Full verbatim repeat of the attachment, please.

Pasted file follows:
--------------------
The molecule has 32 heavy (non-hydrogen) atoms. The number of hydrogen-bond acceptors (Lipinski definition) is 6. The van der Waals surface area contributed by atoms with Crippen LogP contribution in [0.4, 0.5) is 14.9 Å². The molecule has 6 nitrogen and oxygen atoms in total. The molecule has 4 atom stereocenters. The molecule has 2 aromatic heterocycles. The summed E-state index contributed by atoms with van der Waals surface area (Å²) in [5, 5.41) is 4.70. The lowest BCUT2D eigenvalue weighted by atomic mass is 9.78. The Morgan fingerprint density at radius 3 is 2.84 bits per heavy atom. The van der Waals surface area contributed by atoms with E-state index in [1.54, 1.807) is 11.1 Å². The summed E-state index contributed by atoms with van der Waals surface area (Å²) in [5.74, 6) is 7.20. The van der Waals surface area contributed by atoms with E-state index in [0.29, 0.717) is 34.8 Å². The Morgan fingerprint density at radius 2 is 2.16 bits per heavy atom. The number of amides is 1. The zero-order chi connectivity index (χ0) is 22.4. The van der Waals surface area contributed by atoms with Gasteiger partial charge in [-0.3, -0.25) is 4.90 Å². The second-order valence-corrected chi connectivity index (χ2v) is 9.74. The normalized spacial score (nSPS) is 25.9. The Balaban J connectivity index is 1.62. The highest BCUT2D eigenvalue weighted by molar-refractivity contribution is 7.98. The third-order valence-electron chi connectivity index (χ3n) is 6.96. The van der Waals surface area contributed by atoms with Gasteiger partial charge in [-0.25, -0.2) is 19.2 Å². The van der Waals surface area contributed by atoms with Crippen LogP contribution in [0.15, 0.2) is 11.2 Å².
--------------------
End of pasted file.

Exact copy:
The molecule has 32 heavy (non-hydrogen) atoms. The number of hydrogen-bond acceptors (Lipinski definition) is 6. The van der Waals surface area contributed by atoms with Crippen LogP contribution in [0.4, 0.5) is 14.9 Å². The molecule has 6 nitrogen and oxygen atoms in total. The molecule has 4 atom stereocenters. The molecule has 2 aromatic heterocycles. The summed E-state index contributed by atoms with van der Waals surface area (Å²) in [5, 5.41) is 4.70. The lowest BCUT2D eigenvalue weighted by atomic mass is 9.78. The Morgan fingerprint density at radius 3 is 2.84 bits per heavy atom. The van der Waals surface area contributed by atoms with E-state index in [1.54, 1.807) is 11.1 Å². The summed E-state index contributed by atoms with van der Waals surface area (Å²) in [5.74, 6) is 7.20. The van der Waals surface area contributed by atoms with E-state index in [0.29, 0.717) is 34.8 Å². The Morgan fingerprint density at radius 2 is 2.16 bits per heavy atom. The number of amides is 1. The zero-order chi connectivity index (χ0) is 22.4. The van der Waals surface area contributed by atoms with Gasteiger partial charge in [-0.3, -0.25) is 4.90 Å². The second-order valence-corrected chi connectivity index (χ2v) is 9.74. The normalized spacial score (nSPS) is 25.9. The Balaban J connectivity index is 1.62. The highest BCUT2D eigenvalue weighted by molar-refractivity contribution is 7.98. The third-order valence-electron chi connectivity index (χ3n) is 6.96. The van der Waals surface area contributed by atoms with Gasteiger partial charge in [-0.25, -0.2) is 19.2 Å². The van der Waals surface area contributed by atoms with Crippen LogP contribution in [0.15, 0.2) is 11.2 Å².